- Big milestone for Britain’s little Prince George who turns 1
- Murphy: Israel must be wary of Hamas using civilian deaths for recruitment
- Royce: Putin recruiting ‘every skinhead and malcontent around Russia’
- Nancy Pelosi is adamant: Congress worked together when Bush was president
- ‘Slender Man’ stabbing victim receives Purple Heart from anonymous veteran
- Kentucky city called socialist for buying gas station, undercutting competitor fuel prices
- Israel hits five mosques, sports complex in overnight Gaza strikes
- Hillary Clinton dogged for refusing reporters’ questions on book tour
- EPA tweet baffles: ‘I’m now a C-List celebrity in Kim Kardashian: Hollywood’ iPhone game
- Australian P.M. Abbott: MH17 evidence tampered with on ‘industrial scale’
U.S. appetite for drugs begets violence migrants are fleeing
Topic - Maya Angelou
Former President Bill Clinton remembered poet, orator and sage Maya Angelou as a woman who seemed to have lived five lifetimes in one, with a sweeping experience that defined modern America.
British minister of education legislated the removal of American literature from British classrooms on the grounds of improving rigor and intellectual thought through reading British authors.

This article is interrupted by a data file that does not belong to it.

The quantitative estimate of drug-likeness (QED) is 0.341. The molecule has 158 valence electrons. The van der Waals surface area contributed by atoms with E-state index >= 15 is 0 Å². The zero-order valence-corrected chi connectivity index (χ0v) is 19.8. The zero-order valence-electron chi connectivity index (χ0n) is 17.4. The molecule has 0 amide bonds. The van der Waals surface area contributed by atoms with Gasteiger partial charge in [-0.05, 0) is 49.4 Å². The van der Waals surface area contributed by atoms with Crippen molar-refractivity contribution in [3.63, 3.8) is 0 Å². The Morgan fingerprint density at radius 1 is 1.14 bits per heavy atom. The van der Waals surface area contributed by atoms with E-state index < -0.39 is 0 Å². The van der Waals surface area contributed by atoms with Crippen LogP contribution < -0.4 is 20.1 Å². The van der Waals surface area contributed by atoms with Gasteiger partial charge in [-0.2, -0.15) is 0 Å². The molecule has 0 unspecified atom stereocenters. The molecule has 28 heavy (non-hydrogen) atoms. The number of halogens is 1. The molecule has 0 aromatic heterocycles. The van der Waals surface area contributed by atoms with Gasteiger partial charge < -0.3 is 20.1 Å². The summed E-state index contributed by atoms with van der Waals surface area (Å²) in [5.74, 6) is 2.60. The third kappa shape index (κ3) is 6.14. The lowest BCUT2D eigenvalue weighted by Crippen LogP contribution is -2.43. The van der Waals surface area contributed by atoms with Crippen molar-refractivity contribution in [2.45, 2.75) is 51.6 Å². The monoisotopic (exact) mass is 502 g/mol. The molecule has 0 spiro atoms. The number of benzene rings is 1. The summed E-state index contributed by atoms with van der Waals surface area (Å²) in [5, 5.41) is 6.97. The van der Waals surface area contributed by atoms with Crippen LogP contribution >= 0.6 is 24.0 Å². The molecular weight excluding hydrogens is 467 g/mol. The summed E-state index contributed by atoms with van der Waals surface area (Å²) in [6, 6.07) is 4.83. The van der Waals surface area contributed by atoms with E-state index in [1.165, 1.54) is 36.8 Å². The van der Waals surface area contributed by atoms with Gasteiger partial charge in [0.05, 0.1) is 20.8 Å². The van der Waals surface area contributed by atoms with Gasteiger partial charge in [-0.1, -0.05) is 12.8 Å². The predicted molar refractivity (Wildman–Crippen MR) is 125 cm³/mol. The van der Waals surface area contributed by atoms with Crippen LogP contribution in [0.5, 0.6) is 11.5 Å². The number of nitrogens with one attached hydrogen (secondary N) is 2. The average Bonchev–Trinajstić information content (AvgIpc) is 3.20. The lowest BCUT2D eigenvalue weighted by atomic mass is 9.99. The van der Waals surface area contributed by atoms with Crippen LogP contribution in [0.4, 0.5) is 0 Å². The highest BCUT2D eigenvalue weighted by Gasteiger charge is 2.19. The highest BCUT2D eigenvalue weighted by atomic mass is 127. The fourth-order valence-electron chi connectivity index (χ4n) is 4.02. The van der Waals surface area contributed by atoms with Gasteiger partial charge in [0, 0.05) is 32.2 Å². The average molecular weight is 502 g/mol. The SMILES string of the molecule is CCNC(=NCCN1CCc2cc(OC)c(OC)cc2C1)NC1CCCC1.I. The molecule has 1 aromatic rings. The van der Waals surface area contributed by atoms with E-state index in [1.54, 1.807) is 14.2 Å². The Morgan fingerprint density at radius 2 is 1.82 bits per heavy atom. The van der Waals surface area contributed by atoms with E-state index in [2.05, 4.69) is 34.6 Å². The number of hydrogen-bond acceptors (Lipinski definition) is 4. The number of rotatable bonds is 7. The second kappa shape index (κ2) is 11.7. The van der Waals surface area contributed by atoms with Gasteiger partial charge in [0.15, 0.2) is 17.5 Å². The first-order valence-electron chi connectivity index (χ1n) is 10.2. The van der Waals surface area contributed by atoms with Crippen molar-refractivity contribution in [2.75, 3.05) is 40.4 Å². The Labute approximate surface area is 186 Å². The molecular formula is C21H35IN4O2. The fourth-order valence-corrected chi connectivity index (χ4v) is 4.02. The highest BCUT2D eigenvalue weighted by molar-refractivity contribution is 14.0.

Famed author and poet Maya Angelou will be remembered at a closed service for family and friends Saturday that will be livestreamed by Wake Forest University, her family said Monday.
Woodrow Wilson Senior High School, of Northwest Washington, meet the Westboro Baptist Church, of Topeka, Kansas.
The New York Public Library is presenting an exhibition commemorating the life of Maya Angelou.
Maya Angelou was a woman of many identities - poet foremost among them - but those who knew her well made sure to address her as Dr. Angelou, out of respect for all the honorary degrees she received.
Maya Angelou walked into a meeting of civil rights leaders discussing affirmative action back in the 1990s, looked around, and put them all in their place with a single, astute observation.
Armstrong Williams, executive editor of American CurrentSee, interviewed renowned poet Maya Angelou on May 7 via telephone and May 9 at her home in Winston-Salem, N.C.
Poet and author Maya Angelou died in her North Carolina home on Wednesday. She was an actress, singer and dancer who later became best known for her poetry and books. Her works dealt with family, powerful women, poverty and segregation with the theme that all of us are important and valuable.
She wrote of her life in “I Know Why the Caged Bird Sings” and wrote other books as well as essays and poetry.
Just weeks before her death, in an interview with Armstrong Williams, executive editor of The Washington Times' sister publication American CurrentSee, Ms. Angelou admitted to still being a "work in progress" when it came to Christianity.